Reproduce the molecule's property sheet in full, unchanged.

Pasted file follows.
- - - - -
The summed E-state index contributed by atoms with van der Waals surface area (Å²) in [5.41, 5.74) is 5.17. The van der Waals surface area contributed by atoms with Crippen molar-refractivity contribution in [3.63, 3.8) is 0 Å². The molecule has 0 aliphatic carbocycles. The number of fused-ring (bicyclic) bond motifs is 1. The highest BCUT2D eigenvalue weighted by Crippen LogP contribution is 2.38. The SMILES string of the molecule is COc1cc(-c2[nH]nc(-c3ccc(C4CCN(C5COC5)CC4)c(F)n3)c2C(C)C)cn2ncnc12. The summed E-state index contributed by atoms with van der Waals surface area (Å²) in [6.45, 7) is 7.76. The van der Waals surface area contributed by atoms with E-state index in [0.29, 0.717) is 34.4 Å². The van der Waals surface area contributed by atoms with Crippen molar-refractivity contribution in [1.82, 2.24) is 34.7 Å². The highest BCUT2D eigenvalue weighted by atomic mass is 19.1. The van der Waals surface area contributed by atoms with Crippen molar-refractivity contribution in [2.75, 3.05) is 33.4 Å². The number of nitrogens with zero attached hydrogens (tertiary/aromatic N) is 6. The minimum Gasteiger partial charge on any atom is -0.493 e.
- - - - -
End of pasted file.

The summed E-state index contributed by atoms with van der Waals surface area (Å²) in [5.41, 5.74) is 5.17. The van der Waals surface area contributed by atoms with Crippen molar-refractivity contribution in [3.63, 3.8) is 0 Å². The molecule has 0 aliphatic carbocycles. The number of fused-ring (bicyclic) bond motifs is 1. The highest BCUT2D eigenvalue weighted by Crippen LogP contribution is 2.38. The SMILES string of the molecule is COc1cc(-c2[nH]nc(-c3ccc(C4CCN(C5COC5)CC4)c(F)n3)c2C(C)C)cn2ncnc12. The summed E-state index contributed by atoms with van der Waals surface area (Å²) in [6.45, 7) is 7.76. The van der Waals surface area contributed by atoms with E-state index in [0.29, 0.717) is 34.4 Å². The van der Waals surface area contributed by atoms with Crippen molar-refractivity contribution in [1.82, 2.24) is 34.7 Å². The highest BCUT2D eigenvalue weighted by atomic mass is 19.1. The van der Waals surface area contributed by atoms with Crippen molar-refractivity contribution in [2.75, 3.05) is 33.4 Å². The number of nitrogens with zero attached hydrogens (tertiary/aromatic N) is 6. The minimum Gasteiger partial charge on any atom is -0.493 e.